The New Atheists enjoy explaining away religion as the results of evolutionary processes and therefore cannot be anything other than our own internal delusion. The difficulty with this reduction, which is repeatedly made plain, is that the same holds true for one’s embrace of belief in science. If an experience is a product of describable forces and by being such is explained away, then all is explained away, even one’s explanation. Chesterton made this point long ago, as have many Christian and non-Christian scientists and philosophers, but then again, we have the challenge of “proof” for which the New Atheists are no exceptions. They can’t seem to prove much to those dimwitted theists, and the theist can’t prove much to the New Atheists.
This also lands us in the lap of what has seemed to be a very convincing proponent of skepticism and relativism: pluralism. Given the fact that no proof has emerged that has proven as effective as electrolysis for water, therefore we can’t say anything, point to anything, convince anyone, and for the sake of good manners and civil society we should simply be nice to each other and let anyone say or do what they want to.
This too has proven (yes, a hard language habit to break) to not work because of course the prescription itself requires compliance leaving us back where we started. If pluralism proves anything it demonstrates the truth of the “problem of proof” that I’ve just laid out, or in fact that persons are what they are: choosers.
How then can truth be known? If truth is elusive because of the problem of persons and proof, then the helpful direction has to do with a quality of personhood, namely humility.
Humility is not a lack of confidence in one’s center or a lack of confidence in what one already believes to know, it is instead a deep confidence in one’s center. Humility is a deep rootedness and security that permits one to actually listen to another. It is also a quality that affords a multiplicity of personhoods. Tolkien’s Sauron is prideful, the only persons he permits continuing to exist are those that are instrumental to the expansion of his own personhood. Yhwh, however, desires that the persons that he creates and relates to in fact continue to be persons. He glories in their personhood.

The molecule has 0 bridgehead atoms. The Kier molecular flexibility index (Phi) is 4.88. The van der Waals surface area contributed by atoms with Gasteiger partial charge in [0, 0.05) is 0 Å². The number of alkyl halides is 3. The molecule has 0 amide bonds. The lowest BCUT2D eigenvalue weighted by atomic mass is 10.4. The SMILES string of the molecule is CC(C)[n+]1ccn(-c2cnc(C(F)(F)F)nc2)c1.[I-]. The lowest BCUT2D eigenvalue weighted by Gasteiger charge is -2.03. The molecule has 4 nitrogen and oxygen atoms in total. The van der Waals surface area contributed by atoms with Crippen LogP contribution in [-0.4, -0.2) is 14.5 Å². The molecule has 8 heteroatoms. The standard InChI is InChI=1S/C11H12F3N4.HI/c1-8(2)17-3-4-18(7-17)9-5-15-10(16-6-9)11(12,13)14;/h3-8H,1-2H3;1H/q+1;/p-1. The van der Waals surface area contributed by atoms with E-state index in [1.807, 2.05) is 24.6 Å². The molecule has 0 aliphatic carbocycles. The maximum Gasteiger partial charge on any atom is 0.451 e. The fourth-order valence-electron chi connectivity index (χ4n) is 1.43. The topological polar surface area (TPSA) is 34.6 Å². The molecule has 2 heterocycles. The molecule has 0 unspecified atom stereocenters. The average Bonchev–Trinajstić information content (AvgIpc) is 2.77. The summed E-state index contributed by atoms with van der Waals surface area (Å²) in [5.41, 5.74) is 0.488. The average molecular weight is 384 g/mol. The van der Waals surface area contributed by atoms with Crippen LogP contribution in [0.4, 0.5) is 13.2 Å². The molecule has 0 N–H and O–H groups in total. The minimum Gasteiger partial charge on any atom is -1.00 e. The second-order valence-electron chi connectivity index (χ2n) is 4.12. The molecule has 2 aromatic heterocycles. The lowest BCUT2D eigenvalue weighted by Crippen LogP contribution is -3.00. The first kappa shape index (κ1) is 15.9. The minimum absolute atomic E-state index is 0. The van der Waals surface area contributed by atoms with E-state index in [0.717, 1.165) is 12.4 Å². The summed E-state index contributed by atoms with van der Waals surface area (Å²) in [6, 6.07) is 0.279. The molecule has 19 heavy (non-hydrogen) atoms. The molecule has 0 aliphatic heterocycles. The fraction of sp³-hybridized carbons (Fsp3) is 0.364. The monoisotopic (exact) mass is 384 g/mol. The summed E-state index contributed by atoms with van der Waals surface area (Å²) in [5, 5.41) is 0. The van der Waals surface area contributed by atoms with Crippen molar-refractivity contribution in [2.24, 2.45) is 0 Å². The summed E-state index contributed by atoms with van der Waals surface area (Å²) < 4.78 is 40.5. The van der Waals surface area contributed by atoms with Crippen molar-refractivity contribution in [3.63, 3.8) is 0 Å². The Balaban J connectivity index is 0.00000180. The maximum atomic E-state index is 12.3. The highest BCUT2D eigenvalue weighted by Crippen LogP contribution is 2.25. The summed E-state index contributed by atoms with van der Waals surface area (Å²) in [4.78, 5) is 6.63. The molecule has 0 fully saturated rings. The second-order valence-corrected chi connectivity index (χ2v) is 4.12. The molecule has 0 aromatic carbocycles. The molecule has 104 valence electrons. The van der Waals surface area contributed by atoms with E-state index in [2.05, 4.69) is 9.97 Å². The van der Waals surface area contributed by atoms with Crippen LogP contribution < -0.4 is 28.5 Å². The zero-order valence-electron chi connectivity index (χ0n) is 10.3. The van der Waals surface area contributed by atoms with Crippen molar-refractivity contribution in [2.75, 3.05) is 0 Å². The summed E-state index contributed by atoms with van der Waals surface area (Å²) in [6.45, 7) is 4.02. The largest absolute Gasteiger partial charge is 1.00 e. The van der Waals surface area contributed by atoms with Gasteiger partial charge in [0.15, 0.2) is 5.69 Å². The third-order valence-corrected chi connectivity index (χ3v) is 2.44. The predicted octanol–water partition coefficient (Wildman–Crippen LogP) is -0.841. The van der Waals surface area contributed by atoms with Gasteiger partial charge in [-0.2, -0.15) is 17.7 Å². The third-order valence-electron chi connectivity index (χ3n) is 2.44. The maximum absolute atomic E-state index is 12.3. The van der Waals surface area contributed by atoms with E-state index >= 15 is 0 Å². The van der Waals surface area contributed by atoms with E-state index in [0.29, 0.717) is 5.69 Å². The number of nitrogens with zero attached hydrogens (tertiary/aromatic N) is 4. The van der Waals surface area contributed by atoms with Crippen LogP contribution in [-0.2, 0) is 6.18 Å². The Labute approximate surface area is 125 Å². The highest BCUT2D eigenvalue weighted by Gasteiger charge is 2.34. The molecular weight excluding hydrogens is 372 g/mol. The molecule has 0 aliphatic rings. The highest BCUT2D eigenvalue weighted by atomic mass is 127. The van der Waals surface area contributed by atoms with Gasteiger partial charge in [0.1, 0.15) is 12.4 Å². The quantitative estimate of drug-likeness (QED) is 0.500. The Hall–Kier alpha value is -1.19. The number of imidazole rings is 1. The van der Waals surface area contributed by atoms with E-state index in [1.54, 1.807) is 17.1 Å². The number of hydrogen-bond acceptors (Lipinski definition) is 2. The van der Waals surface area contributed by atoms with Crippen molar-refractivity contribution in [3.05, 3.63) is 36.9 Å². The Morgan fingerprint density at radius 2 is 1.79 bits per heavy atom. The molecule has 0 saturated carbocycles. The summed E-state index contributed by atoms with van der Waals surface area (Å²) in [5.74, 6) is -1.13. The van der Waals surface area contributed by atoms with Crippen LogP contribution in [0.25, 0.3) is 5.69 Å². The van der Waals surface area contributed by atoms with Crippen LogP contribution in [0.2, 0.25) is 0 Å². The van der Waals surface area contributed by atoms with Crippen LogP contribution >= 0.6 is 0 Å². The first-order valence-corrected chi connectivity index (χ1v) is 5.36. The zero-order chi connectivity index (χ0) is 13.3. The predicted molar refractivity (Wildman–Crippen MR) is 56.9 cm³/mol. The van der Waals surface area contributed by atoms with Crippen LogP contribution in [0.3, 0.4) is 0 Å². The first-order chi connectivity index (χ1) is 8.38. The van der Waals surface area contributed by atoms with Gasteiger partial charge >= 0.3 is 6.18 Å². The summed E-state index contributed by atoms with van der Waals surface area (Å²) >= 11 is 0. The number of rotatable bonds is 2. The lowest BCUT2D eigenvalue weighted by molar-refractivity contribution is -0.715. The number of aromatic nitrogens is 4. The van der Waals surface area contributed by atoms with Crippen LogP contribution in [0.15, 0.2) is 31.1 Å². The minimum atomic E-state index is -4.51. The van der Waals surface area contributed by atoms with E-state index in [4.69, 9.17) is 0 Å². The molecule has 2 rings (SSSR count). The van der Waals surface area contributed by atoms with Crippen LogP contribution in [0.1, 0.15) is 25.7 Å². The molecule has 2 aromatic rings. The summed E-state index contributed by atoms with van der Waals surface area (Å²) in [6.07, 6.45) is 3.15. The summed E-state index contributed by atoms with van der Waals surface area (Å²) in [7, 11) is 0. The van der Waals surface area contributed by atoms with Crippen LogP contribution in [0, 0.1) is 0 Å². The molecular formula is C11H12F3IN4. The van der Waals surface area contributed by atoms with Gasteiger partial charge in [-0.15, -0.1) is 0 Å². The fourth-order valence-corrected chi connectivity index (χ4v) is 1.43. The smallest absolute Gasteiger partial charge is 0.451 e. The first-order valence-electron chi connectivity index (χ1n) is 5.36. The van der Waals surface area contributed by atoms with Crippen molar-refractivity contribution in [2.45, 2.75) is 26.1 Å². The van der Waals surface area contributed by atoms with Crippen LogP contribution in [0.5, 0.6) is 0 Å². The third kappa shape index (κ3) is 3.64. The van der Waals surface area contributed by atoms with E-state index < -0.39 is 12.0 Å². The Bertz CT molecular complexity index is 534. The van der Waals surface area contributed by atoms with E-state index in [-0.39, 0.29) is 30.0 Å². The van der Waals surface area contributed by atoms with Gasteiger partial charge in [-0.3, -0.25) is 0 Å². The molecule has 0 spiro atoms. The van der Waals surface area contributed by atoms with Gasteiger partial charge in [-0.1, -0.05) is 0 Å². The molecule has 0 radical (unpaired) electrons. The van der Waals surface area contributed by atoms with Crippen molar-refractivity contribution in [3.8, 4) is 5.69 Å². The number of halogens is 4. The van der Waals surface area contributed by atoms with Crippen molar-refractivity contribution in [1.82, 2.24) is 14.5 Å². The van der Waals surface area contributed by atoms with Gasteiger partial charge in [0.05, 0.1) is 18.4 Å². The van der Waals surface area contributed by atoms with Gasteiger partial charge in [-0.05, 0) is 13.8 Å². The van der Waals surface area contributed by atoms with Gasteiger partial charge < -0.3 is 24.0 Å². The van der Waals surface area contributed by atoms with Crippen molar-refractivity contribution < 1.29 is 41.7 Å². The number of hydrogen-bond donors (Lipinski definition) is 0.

Job is not squashed for his questions. He is chastised for his pride, but his personhood was afforded and affirmed even in the complaint.
So, when we imagine young Steve Jobs at his Lutheran church, asking the pastor to explain God seeing the suffering in Africa and demanding to know what will happen to those children, we should take a bit of a look at our own expectations of this pastor. (I’ll get to expectations in this challenge in a bit.)
Some of us might desire that the pastor have “the answer” to lay on young Steve Jobs to keep him in the church fold. Do we desire that this answer would be so powerful and predictable that it would yield oxygen and hydrogen from water? Would we wish for this so strongly that we would be willing to jeopardize the personhood of young Steve Jobs? What within us desires this? Do we so deeply yearn for vindication and justification for “our side” whichever “side” that may be?
The answer given by the pastor as related in the book was this:
Steve Jobs (Walter Isaacson)- Highlight Loc. 549-51 | Added on Monday, October 24, 2011, 08:58 PM
“Steve, I know you don’t understand, but yes, God knows about that.”
Jobs announced that he didn’t want to have anything to do with worshipping such a God, and he never went back to church. He did, however, spend years studying and trying to practice the tenets of Zen Buddhism.
Perhaps the pastor should have said “I don’t understand”. If you read the rest of the book it’s plain to see that Jobs didn’t response well to phrases like “you don’t understand” in just about any context.
Young Steve Jobs was given the freedom to respond as he did. He was very much a PERSON who grew, decided, lived with victories, defeats, consequences and rewards. Fortunately the world is such that no such “answer” was available to destroy his personhood.
In John 10, the passage where Jesus is called “the good shepherd”, the quality of his pastoring is valued by his capacity to have mastery over the sheep, although he has this. The good shepherd is praised for his love for the sheep, in fact the good shepherd lays down his life for the sheep and for this reason his sheep know his voice.
Could young Steve Jobs have recognized the quality of that shepherd for the suffering children of Africa? What seems to have offended Jobs in that moment was perhaps a perceived neglect. This was, of course, Job’s (apostrophes are important!) complaint. Job’s orthodox friends were of no help and quite famously an “answer” did not come, at least not in the way this Lutheran pastor would be expected to have produced.
Love, however, seems a better response than the impulse to mastery. We’ve yet to explore, however, what love entails.